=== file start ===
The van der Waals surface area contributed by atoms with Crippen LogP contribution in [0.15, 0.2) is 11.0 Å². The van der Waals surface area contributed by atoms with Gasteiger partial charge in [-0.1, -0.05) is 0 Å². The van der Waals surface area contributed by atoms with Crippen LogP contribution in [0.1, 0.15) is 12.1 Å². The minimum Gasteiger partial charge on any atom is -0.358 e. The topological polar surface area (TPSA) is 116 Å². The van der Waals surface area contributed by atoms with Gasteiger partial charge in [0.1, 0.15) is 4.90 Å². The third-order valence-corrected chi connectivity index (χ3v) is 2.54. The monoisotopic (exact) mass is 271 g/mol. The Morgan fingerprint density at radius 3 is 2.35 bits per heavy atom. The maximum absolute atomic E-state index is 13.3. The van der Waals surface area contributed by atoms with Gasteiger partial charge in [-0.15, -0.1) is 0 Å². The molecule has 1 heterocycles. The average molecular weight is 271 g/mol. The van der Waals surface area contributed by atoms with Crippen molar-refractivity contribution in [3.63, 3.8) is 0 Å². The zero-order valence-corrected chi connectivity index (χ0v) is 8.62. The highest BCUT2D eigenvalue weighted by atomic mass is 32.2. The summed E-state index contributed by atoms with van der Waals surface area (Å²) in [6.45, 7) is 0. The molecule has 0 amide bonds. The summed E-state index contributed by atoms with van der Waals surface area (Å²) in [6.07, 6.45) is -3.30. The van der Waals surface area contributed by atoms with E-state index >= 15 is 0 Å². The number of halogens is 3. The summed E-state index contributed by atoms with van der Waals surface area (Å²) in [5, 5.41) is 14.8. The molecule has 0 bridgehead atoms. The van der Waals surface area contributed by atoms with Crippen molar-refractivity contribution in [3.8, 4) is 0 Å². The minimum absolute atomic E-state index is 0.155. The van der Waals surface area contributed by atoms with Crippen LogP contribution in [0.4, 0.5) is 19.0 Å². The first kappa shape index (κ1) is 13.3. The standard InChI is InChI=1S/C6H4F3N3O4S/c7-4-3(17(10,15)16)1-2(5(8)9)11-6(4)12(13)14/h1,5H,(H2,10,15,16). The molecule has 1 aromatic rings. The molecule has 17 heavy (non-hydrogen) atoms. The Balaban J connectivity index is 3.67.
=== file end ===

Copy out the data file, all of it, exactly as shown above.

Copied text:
The van der Waals surface area contributed by atoms with Crippen LogP contribution in [0.15, 0.2) is 11.0 Å². The van der Waals surface area contributed by atoms with Gasteiger partial charge in [-0.1, -0.05) is 0 Å². The van der Waals surface area contributed by atoms with Crippen LogP contribution in [0.1, 0.15) is 12.1 Å². The minimum Gasteiger partial charge on any atom is -0.358 e. The topological polar surface area (TPSA) is 116 Å². The van der Waals surface area contributed by atoms with Gasteiger partial charge in [0.1, 0.15) is 4.90 Å². The third-order valence-corrected chi connectivity index (χ3v) is 2.54. The monoisotopic (exact) mass is 271 g/mol. The Morgan fingerprint density at radius 3 is 2.35 bits per heavy atom. The maximum absolute atomic E-state index is 13.3. The van der Waals surface area contributed by atoms with Gasteiger partial charge in [-0.15, -0.1) is 0 Å². The molecule has 1 heterocycles. The average molecular weight is 271 g/mol. The van der Waals surface area contributed by atoms with Crippen molar-refractivity contribution in [3.63, 3.8) is 0 Å². The zero-order valence-corrected chi connectivity index (χ0v) is 8.62. The highest BCUT2D eigenvalue weighted by atomic mass is 32.2. The summed E-state index contributed by atoms with van der Waals surface area (Å²) in [6.45, 7) is 0. The molecule has 0 amide bonds. The summed E-state index contributed by atoms with van der Waals surface area (Å²) in [6.07, 6.45) is -3.30. The van der Waals surface area contributed by atoms with E-state index >= 15 is 0 Å². The number of halogens is 3. The summed E-state index contributed by atoms with van der Waals surface area (Å²) in [5, 5.41) is 14.8. The molecule has 0 bridgehead atoms. The van der Waals surface area contributed by atoms with Crippen molar-refractivity contribution in [3.8, 4) is 0 Å². The minimum absolute atomic E-state index is 0.155. The van der Waals surface area contributed by atoms with Crippen LogP contribution in [0.4, 0.5) is 19.0 Å². The first kappa shape index (κ1) is 13.3. The standard InChI is InChI=1S/C6H4F3N3O4S/c7-4-3(17(10,15)16)1-2(5(8)9)11-6(4)12(13)14/h1,5H,(H2,10,15,16). The molecule has 1 aromatic rings. The molecule has 17 heavy (non-hydrogen) atoms. The Balaban J connectivity index is 3.67.